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What pushes Medvedev to Russia's presidential post?
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Dmitry Medvedev, 42, won by landslide in Russia's presidential vote on Sunday, according to official preliminary results and exit polls.

The mild-looking former law professor and senior cabinet member is sure to replace incumbent President Vladimir Putin as the country's third president.

Putin's popularity, backed by a stable political situation, booming economy, as well as Medvedev's personality and credits scored in implementing national projects contributed to his victory.

By establishing a "power vertical" and strengthening law-enforcement, Putin re-legitimated the executive power and restored the constitutional order in the country that was plunging towards an all-round crisis in the late 1990s.

Under President Putin, who has ruled the nation for eight years and barred by constitution from a third consecutive term, Russia's economy kept soaring, real wage tripled and unemployment fallen sharply.

In the past five years, the Russian economy has grown at an annual rate of above 7 percent, except for 2005, when the gross domestic products, an indicator for economic performance, expanded 6.4 percent.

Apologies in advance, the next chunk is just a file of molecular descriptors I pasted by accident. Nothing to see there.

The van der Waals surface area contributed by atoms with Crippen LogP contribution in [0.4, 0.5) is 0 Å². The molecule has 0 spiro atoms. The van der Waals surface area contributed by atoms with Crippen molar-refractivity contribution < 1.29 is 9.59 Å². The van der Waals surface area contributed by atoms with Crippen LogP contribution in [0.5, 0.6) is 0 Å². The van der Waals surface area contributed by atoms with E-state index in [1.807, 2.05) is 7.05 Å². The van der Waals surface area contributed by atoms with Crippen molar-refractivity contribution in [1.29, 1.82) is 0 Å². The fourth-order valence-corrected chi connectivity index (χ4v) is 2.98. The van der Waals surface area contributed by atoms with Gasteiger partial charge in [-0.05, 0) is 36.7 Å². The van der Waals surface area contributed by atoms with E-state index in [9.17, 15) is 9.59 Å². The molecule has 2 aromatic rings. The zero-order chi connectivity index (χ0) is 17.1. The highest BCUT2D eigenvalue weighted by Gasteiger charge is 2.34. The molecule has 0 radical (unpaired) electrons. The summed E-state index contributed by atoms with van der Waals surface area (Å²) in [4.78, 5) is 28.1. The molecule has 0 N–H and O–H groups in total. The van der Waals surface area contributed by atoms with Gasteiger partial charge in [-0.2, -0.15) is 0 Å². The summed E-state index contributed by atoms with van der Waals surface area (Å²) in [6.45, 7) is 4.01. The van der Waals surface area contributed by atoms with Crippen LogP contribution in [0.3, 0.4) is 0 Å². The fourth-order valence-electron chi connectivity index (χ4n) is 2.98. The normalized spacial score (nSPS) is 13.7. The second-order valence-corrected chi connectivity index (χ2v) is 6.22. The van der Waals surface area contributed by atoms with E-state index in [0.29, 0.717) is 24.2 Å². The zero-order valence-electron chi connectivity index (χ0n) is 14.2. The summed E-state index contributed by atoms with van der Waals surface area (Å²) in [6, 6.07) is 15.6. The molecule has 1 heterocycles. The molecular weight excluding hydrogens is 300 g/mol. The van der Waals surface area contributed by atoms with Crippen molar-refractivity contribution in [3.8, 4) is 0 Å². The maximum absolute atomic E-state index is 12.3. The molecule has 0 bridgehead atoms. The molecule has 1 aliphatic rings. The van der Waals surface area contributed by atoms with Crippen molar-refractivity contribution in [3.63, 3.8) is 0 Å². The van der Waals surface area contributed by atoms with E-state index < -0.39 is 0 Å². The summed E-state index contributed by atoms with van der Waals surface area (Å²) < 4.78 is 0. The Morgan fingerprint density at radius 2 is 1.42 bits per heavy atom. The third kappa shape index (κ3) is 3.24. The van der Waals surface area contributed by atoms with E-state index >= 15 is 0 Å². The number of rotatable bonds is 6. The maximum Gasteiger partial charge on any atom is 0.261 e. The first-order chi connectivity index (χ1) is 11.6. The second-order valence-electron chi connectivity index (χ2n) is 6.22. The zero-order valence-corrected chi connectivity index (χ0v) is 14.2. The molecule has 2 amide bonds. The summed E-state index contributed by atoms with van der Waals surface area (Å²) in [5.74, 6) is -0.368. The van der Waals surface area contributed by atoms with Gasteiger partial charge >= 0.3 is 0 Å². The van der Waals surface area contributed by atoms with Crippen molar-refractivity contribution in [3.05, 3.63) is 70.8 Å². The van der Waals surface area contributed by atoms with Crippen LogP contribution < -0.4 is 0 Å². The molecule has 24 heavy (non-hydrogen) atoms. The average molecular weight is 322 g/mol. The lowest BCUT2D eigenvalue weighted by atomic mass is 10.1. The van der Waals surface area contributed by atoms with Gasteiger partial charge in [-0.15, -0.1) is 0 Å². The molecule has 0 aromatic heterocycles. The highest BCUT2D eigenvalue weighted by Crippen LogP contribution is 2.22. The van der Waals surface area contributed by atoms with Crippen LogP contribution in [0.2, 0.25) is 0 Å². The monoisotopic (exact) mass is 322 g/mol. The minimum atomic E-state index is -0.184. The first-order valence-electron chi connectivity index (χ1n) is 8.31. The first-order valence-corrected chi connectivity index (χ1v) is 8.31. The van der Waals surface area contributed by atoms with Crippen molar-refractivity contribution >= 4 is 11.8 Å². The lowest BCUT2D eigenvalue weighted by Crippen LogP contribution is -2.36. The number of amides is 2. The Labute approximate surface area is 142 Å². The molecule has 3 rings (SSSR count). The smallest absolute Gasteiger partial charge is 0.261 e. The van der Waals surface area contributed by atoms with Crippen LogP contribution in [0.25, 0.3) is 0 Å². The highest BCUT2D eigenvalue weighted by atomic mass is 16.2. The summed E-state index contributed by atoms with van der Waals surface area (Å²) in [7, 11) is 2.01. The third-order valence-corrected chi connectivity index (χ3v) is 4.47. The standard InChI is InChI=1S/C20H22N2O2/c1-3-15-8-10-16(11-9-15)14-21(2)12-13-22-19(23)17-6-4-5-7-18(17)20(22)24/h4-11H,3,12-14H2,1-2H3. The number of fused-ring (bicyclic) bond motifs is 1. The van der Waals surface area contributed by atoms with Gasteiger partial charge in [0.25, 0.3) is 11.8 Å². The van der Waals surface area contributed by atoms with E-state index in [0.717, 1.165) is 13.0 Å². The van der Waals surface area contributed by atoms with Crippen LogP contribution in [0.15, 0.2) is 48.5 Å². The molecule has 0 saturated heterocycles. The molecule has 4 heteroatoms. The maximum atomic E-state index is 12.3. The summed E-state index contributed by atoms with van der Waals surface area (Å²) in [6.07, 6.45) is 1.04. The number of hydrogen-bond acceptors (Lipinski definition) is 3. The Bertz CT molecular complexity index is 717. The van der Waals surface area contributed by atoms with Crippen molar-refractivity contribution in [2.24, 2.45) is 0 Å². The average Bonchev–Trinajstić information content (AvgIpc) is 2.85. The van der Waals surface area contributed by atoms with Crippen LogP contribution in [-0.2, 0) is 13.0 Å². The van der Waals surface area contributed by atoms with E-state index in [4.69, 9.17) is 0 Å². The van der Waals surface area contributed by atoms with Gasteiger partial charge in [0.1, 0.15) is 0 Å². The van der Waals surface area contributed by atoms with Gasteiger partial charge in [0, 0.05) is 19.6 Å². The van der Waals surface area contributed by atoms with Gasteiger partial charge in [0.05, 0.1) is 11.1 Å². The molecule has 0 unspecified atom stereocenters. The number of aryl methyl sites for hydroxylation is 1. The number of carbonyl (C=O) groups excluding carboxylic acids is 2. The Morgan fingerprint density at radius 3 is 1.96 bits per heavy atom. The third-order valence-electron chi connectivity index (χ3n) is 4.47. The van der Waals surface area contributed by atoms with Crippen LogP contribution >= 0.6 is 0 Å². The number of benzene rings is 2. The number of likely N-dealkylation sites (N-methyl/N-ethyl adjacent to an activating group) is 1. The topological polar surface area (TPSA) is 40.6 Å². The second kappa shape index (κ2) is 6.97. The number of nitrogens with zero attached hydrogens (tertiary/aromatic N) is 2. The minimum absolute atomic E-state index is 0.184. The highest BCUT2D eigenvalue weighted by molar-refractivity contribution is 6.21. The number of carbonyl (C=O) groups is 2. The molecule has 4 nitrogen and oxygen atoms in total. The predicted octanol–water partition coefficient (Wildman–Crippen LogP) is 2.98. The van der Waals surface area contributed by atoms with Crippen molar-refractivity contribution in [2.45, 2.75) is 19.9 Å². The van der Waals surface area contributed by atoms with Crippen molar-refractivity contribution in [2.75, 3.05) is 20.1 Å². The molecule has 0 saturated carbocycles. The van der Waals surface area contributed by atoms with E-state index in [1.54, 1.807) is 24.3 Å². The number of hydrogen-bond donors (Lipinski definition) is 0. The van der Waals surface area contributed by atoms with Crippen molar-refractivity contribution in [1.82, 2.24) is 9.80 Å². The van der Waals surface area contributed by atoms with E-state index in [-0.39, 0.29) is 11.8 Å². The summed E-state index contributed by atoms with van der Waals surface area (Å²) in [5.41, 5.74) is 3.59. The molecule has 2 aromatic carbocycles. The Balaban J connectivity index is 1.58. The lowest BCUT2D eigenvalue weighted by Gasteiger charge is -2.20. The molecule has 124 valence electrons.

"Like the Americans associating the good economic times with Bill Clinton, so will the Russians associate their country's economic growth with Vladimir Putin. Unlike Clinton, however, Putin will leave his office untarnished by any major scandals," said Yelena Biberman, an expert in the Moscow State Institute of International Relations.

Medvedev, who followed Putin's steps since they worked together in St. Petersburg 17 years ago, has pledged to continue Putin's policy though he was once regarded as a pro-liberal leader.

"We must keep the flag flying: we have a lot of unresolved problems, the country must move ahead," he said at a vote-drawing occasion last week, pledging to optimize the economic structure, eliminate poverty and corruption as well as improve government efficiency and people's living standards.

Such layout, however, is still based on Putin's set policies that were aimed at shaping Russia as a great power again on the world arena.

In January, a survey conducted by the independent pollster, Levada Center, showed that 42 percent of the voters believe that Medvedev's strength came from Putin's trust in him.

Meanwhile, Medvedev will have to make greater efforts in mending Russia's fences with the West while the hawkish-to-West Putin has agreed to take the post of prime minister after his election.

(Xinhua News Agency March 3, 2008)

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